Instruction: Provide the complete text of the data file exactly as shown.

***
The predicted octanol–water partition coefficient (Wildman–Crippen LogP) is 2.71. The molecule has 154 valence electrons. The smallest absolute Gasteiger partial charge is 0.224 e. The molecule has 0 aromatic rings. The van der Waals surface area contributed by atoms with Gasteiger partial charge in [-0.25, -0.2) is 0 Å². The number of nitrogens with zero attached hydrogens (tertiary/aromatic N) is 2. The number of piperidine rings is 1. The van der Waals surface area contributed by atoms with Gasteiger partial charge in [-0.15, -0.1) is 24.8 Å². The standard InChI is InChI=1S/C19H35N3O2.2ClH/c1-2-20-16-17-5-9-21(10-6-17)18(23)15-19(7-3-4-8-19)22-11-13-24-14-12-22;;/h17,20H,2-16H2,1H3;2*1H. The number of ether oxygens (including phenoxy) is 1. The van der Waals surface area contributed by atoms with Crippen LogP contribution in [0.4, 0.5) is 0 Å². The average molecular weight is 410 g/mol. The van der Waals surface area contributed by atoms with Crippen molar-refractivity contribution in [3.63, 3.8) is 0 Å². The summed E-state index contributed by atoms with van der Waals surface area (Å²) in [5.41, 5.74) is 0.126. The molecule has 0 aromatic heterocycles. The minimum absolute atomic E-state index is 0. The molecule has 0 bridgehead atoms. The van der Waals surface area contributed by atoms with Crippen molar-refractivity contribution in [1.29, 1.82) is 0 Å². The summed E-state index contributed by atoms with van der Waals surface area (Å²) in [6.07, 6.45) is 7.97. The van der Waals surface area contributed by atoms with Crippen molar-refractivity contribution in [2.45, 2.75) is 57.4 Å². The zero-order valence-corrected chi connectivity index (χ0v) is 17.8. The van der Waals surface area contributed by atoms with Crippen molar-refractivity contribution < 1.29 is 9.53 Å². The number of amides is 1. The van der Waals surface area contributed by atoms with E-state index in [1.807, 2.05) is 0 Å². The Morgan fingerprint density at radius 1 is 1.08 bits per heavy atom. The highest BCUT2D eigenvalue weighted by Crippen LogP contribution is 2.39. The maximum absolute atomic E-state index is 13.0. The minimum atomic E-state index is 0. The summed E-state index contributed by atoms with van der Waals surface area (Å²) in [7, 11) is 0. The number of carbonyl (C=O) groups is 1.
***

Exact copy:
The predicted octanol–water partition coefficient (Wildman–Crippen LogP) is 2.71. The molecule has 154 valence electrons. The smallest absolute Gasteiger partial charge is 0.224 e. The molecule has 0 aromatic rings. The van der Waals surface area contributed by atoms with Gasteiger partial charge in [-0.25, -0.2) is 0 Å². The number of nitrogens with zero attached hydrogens (tertiary/aromatic N) is 2. The number of piperidine rings is 1. The van der Waals surface area contributed by atoms with Gasteiger partial charge in [-0.15, -0.1) is 24.8 Å². The standard InChI is InChI=1S/C19H35N3O2.2ClH/c1-2-20-16-17-5-9-21(10-6-17)18(23)15-19(7-3-4-8-19)22-11-13-24-14-12-22;;/h17,20H,2-16H2,1H3;2*1H. The number of ether oxygens (including phenoxy) is 1. The van der Waals surface area contributed by atoms with Crippen LogP contribution in [0.4, 0.5) is 0 Å². The average molecular weight is 410 g/mol. The van der Waals surface area contributed by atoms with Crippen molar-refractivity contribution in [3.63, 3.8) is 0 Å². The summed E-state index contributed by atoms with van der Waals surface area (Å²) in [5.41, 5.74) is 0.126. The molecule has 0 aromatic heterocycles. The minimum absolute atomic E-state index is 0. The molecule has 0 bridgehead atoms. The van der Waals surface area contributed by atoms with Crippen molar-refractivity contribution in [1.29, 1.82) is 0 Å². The summed E-state index contributed by atoms with van der Waals surface area (Å²) in [6.07, 6.45) is 7.97. The van der Waals surface area contributed by atoms with Crippen molar-refractivity contribution in [2.45, 2.75) is 57.4 Å². The zero-order valence-corrected chi connectivity index (χ0v) is 17.8. The van der Waals surface area contributed by atoms with Crippen molar-refractivity contribution < 1.29 is 9.53 Å². The number of amides is 1. The van der Waals surface area contributed by atoms with E-state index in [1.807, 2.05) is 0 Å². The Morgan fingerprint density at radius 1 is 1.08 bits per heavy atom. The highest BCUT2D eigenvalue weighted by Crippen LogP contribution is 2.39. The maximum absolute atomic E-state index is 13.0. The minimum atomic E-state index is 0. The summed E-state index contributed by atoms with van der Waals surface area (Å²) in [7, 11) is 0. The number of carbonyl (C=O) groups is 1.